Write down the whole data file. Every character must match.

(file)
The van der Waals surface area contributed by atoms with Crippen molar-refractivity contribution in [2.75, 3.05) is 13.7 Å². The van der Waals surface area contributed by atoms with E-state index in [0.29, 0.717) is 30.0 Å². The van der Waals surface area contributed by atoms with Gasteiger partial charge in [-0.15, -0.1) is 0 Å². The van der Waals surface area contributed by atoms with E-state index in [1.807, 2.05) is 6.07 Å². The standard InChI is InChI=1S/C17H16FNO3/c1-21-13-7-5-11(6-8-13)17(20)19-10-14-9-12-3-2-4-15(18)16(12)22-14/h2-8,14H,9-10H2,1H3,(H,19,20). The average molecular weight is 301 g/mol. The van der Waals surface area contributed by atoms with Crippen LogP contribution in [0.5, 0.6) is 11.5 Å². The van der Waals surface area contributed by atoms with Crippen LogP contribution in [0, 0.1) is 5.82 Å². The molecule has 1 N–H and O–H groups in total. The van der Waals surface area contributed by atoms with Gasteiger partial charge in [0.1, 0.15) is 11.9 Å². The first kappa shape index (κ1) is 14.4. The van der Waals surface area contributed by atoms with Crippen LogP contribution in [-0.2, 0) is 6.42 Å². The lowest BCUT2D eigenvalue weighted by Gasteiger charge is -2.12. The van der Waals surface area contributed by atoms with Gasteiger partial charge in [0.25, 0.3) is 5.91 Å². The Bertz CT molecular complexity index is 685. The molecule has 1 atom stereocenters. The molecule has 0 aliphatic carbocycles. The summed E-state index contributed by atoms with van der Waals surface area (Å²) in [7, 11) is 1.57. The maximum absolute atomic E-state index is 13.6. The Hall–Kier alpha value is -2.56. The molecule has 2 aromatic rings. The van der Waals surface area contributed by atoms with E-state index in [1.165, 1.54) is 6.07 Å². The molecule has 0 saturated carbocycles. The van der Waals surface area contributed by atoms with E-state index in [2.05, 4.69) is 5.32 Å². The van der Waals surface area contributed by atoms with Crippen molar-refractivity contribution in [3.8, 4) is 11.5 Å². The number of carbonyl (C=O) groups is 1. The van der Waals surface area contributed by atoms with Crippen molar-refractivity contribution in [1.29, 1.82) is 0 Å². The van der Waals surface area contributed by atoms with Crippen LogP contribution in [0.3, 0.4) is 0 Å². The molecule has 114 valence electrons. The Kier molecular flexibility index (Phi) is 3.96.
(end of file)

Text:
The van der Waals surface area contributed by atoms with Crippen molar-refractivity contribution in [2.75, 3.05) is 13.7 Å². The van der Waals surface area contributed by atoms with E-state index in [0.29, 0.717) is 30.0 Å². The van der Waals surface area contributed by atoms with Gasteiger partial charge in [-0.15, -0.1) is 0 Å². The van der Waals surface area contributed by atoms with E-state index in [1.807, 2.05) is 6.07 Å². The standard InChI is InChI=1S/C17H16FNO3/c1-21-13-7-5-11(6-8-13)17(20)19-10-14-9-12-3-2-4-15(18)16(12)22-14/h2-8,14H,9-10H2,1H3,(H,19,20). The average molecular weight is 301 g/mol. The van der Waals surface area contributed by atoms with Crippen LogP contribution in [0.5, 0.6) is 11.5 Å². The van der Waals surface area contributed by atoms with Crippen LogP contribution in [0, 0.1) is 5.82 Å². The molecule has 1 N–H and O–H groups in total. The van der Waals surface area contributed by atoms with Gasteiger partial charge in [0.1, 0.15) is 11.9 Å². The first kappa shape index (κ1) is 14.4. The van der Waals surface area contributed by atoms with Crippen LogP contribution in [-0.2, 0) is 6.42 Å². The lowest BCUT2D eigenvalue weighted by Gasteiger charge is -2.12. The van der Waals surface area contributed by atoms with Gasteiger partial charge in [0.25, 0.3) is 5.91 Å². The Bertz CT molecular complexity index is 685. The molecule has 1 atom stereocenters. The molecule has 0 aliphatic carbocycles. The summed E-state index contributed by atoms with van der Waals surface area (Å²) in [7, 11) is 1.57. The maximum absolute atomic E-state index is 13.6. The Hall–Kier alpha value is -2.56. The molecule has 2 aromatic rings. The van der Waals surface area contributed by atoms with E-state index in [1.165, 1.54) is 6.07 Å². The molecule has 0 saturated carbocycles. The van der Waals surface area contributed by atoms with E-state index in [2.05, 4.69) is 5.32 Å². The van der Waals surface area contributed by atoms with Crippen molar-refractivity contribution in [3.8, 4) is 11.5 Å². The number of carbonyl (C=O) groups is 1. The van der Waals surface area contributed by atoms with Crippen molar-refractivity contribution in [1.29, 1.82) is 0 Å². The van der Waals surface area contributed by atoms with Crippen LogP contribution in [0.3, 0.4) is 0 Å². The molecule has 114 valence electrons. The Kier molecular flexibility index (Phi) is 3.96.